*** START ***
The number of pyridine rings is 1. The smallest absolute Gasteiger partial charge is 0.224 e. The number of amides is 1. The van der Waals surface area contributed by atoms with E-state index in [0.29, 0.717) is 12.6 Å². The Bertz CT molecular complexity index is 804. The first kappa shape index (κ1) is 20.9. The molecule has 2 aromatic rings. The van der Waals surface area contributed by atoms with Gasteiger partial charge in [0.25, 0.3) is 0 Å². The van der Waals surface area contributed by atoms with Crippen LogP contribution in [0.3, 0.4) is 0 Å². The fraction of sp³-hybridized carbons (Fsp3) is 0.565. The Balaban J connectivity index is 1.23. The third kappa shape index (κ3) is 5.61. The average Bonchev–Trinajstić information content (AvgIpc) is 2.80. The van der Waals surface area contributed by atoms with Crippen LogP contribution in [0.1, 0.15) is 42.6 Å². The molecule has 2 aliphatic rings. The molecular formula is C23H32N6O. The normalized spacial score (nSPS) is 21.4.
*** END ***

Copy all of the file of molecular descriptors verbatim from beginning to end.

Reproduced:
The number of pyridine rings is 1. The smallest absolute Gasteiger partial charge is 0.224 e. The number of amides is 1. The van der Waals surface area contributed by atoms with E-state index in [0.29, 0.717) is 12.6 Å². The Bertz CT molecular complexity index is 804. The first kappa shape index (κ1) is 20.9. The molecule has 2 aromatic rings. The van der Waals surface area contributed by atoms with Gasteiger partial charge in [0.25, 0.3) is 0 Å². The van der Waals surface area contributed by atoms with Crippen LogP contribution in [0.3, 0.4) is 0 Å². The fraction of sp³-hybridized carbons (Fsp3) is 0.565. The Balaban J connectivity index is 1.23. The third kappa shape index (κ3) is 5.61. The average Bonchev–Trinajstić information content (AvgIpc) is 2.80. The van der Waals surface area contributed by atoms with Crippen LogP contribution in [0.1, 0.15) is 42.6 Å². The molecule has 2 aliphatic rings. The molecular formula is C23H32N6O. The normalized spacial score (nSPS) is 21.4.